House Republicans unveil immigration reform ‘principles’
A draft of House Republican leadership principles for immigration reform became public during a GOP retreat this week in Cambridge, Md. The principles drew quick support from some agricultural groups, but brought to the surface the huge divides within the political arena over both substance and timing.
According to the draft document’s “preamble,” immigration reform cannot be solved with a single, massive piece of legislation, and House Republican leaders declared they will not go to a House-Senate conference that includes the comprehensive Senate bill approved last June. Instead, the House will continue to seek a step-by-step approach, starting with securing U.S. borders and tighter law enforcement within the country.
Under the guidelines, there would be no special path to citizenship for immigrants already in the United States illegally – estimated at about 11 million. Rather, those persons could live legally and without fear in the U.S., but only if they were willing to admit their guilt, pass rigorous background checks, pay significant fines and back taxes, develop proficiency in English and American civics, and be able to support themselves and their families without access to public benefits.
The Senate bill approved last summer would guarantee that immigrants would be able to gain permanent legal status, known as a green card, in 10 years and citizenship three years later, provided they meet a series of requirements.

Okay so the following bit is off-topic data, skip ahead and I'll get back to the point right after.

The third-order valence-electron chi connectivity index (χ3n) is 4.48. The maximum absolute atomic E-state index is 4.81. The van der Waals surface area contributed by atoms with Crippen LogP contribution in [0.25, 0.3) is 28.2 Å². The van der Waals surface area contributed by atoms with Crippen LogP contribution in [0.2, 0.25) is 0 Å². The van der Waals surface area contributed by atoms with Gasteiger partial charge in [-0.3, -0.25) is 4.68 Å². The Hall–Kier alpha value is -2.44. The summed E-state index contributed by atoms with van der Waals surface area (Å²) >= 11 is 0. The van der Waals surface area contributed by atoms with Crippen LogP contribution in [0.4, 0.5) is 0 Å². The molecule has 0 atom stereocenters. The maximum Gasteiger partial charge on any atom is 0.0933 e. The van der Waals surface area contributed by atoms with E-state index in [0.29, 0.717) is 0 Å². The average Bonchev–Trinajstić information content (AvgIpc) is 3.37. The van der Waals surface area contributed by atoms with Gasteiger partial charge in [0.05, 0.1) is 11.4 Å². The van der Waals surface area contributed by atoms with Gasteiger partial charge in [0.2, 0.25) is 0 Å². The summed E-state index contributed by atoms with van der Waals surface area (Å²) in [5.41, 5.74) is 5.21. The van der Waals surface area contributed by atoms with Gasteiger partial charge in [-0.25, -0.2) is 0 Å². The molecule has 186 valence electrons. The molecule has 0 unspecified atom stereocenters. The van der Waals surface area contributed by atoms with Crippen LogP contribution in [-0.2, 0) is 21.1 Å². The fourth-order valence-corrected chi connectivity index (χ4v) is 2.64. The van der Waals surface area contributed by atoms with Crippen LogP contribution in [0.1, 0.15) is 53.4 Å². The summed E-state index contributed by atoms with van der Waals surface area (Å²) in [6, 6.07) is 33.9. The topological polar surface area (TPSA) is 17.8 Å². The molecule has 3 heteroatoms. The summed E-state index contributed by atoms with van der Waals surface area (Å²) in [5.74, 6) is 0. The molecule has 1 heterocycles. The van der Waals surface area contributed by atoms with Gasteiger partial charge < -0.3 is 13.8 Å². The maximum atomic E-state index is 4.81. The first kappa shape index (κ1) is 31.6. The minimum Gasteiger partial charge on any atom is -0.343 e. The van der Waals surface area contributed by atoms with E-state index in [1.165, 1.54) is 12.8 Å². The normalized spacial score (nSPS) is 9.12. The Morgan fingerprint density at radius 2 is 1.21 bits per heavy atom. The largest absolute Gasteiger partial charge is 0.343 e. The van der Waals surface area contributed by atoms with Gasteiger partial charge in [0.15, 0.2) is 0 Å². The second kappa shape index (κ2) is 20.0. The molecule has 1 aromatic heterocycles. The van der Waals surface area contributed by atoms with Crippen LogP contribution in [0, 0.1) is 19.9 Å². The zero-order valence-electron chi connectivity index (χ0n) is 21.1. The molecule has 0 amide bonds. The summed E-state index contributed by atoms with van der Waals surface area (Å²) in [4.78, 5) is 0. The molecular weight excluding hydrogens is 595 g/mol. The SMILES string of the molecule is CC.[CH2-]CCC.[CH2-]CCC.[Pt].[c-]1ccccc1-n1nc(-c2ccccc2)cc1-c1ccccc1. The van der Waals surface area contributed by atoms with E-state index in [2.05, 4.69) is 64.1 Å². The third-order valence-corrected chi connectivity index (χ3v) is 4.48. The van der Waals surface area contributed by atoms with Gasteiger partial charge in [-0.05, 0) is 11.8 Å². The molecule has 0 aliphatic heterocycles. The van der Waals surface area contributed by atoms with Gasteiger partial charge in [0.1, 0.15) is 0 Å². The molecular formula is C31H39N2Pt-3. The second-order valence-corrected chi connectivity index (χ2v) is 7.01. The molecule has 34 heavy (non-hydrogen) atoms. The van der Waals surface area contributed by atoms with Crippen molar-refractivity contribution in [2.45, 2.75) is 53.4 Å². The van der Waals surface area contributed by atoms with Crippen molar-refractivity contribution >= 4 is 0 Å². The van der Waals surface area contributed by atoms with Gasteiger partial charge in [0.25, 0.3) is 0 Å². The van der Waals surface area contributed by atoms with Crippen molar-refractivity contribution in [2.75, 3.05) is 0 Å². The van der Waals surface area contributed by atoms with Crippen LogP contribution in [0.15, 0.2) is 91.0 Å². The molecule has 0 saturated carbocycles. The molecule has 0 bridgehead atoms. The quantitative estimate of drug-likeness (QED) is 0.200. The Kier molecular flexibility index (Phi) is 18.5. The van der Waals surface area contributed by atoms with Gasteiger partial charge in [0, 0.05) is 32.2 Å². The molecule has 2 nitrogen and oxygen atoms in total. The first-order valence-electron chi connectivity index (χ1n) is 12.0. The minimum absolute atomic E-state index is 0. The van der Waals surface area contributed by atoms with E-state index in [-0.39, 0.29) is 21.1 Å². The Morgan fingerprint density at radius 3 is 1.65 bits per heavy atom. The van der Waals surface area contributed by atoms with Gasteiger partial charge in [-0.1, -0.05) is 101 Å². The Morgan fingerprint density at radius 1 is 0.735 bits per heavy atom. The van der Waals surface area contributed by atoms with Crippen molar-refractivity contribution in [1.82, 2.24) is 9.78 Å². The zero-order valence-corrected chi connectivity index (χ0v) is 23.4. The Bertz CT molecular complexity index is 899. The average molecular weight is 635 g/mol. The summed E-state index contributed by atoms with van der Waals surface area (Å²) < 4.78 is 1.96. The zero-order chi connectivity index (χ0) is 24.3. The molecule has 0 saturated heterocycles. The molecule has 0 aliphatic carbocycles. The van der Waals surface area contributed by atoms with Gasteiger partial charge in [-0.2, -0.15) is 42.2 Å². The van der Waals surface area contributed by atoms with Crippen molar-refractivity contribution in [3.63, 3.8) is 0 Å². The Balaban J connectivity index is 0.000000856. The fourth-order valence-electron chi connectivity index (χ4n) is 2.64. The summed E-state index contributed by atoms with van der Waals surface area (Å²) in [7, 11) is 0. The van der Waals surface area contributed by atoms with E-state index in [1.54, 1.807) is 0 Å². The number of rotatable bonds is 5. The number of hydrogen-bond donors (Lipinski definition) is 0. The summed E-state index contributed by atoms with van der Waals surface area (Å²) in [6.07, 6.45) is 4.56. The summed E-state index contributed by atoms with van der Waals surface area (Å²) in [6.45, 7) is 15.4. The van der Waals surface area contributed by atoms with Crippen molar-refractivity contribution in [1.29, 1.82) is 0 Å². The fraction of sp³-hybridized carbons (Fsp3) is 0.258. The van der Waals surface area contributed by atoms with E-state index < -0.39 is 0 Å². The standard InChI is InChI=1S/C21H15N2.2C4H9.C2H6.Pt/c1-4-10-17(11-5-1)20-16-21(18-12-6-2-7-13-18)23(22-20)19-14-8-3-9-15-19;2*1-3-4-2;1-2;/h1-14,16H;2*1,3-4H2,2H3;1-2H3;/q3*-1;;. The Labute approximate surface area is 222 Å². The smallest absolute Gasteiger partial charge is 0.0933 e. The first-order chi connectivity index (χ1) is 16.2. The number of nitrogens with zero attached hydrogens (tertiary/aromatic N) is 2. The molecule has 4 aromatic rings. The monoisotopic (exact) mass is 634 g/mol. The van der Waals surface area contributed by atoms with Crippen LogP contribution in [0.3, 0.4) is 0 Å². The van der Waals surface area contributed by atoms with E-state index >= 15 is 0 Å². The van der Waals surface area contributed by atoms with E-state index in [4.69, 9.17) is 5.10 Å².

The Republican plan would allow opportunity for legal residence and citizenship for children brought into the United States illegally through no fault of their own, provided they meet certain eligibility standards, serve honorably in the military or attain a college degree.
Reforms to the legal immigration system would be employment-based. Visa and green card allocations would match the needs of U.S. employers and the desire for highly skilled individuals to work in the United States.
A temporary worker program – particularly for agriculture – would create enforceable, usable, legal paths for worker entry into the United States, to help meet the economic needs of U.S. producers, without displacing or disadvantaging American workers.
Employment verification and workplace enforcement would be accomplished by full implementation of an electronic employment verification system.
In addition, after reforms are implemented, there would be a “zero tolerance policy” for those who cross the border illegally or overstay their visas in the future. The measure would also prevent a president from unilaterally stopping immigration enforcement.
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